Stirling BridgeStirling Category Historic Sites
Old Stirling Bridge lies downstream from its even older and more famous ancestor – where in 1297 William Wallace’s men defeated the English troops as they attempted to cross. The original bridge stood around 150 meters up river from where this bridge now stands.
Built in the 1500s, the stone bridge was originally designed to aid the defence of the Castle. The structure narrows at the end closest to the castle to trap enemy siege equipment before it crossed the Forth. The bridge has played it’s part in the history of Stirling. In 1571 a gallows was erected on the bridge to hang Archbishop Hamilton. During the Jacobite rebellion in 1745, the Southernmost arch was blown up by general Blackney to prevent the Highlanders from crossing.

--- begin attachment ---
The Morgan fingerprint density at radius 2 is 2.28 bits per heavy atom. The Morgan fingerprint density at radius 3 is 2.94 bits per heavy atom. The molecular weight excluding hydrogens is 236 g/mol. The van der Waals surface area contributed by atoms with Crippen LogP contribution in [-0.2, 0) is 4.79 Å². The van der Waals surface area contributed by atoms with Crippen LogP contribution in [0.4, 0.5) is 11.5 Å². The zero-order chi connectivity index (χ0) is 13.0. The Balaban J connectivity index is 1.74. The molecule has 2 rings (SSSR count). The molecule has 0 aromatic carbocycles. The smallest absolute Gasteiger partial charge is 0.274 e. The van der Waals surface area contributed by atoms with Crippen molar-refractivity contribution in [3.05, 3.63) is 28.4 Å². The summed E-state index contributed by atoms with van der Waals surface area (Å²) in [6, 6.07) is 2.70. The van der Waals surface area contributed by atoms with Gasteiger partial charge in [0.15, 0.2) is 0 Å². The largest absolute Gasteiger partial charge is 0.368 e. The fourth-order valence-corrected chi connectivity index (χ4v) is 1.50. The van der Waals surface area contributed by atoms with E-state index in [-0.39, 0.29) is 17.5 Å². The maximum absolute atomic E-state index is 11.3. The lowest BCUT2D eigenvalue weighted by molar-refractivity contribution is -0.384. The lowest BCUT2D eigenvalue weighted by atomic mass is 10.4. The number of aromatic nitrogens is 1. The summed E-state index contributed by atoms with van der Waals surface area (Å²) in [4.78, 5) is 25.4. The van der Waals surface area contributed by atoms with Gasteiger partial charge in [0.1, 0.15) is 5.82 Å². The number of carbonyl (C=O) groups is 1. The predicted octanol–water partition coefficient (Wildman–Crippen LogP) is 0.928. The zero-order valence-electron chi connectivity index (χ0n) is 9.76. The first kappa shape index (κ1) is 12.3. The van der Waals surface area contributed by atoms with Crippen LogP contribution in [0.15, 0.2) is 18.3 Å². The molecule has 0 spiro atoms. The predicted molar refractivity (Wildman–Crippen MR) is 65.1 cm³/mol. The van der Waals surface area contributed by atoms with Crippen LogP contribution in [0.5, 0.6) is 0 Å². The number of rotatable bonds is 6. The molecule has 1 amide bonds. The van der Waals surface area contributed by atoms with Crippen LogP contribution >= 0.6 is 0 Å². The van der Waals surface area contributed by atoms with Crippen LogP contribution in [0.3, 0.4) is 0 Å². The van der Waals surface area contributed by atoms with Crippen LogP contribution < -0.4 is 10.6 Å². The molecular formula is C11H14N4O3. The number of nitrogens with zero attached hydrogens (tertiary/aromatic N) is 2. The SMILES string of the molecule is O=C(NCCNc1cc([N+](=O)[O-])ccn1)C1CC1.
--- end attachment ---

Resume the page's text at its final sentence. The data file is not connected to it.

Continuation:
The nearby Stirling New Bridge is over 150 years old. It was designed by Robert Stevenson, grandfather of the author of ‘Treasure Island’. Look over the parapet and you might see the shadow of a salmon making its way up the Forth or the flash of a Kingfisher.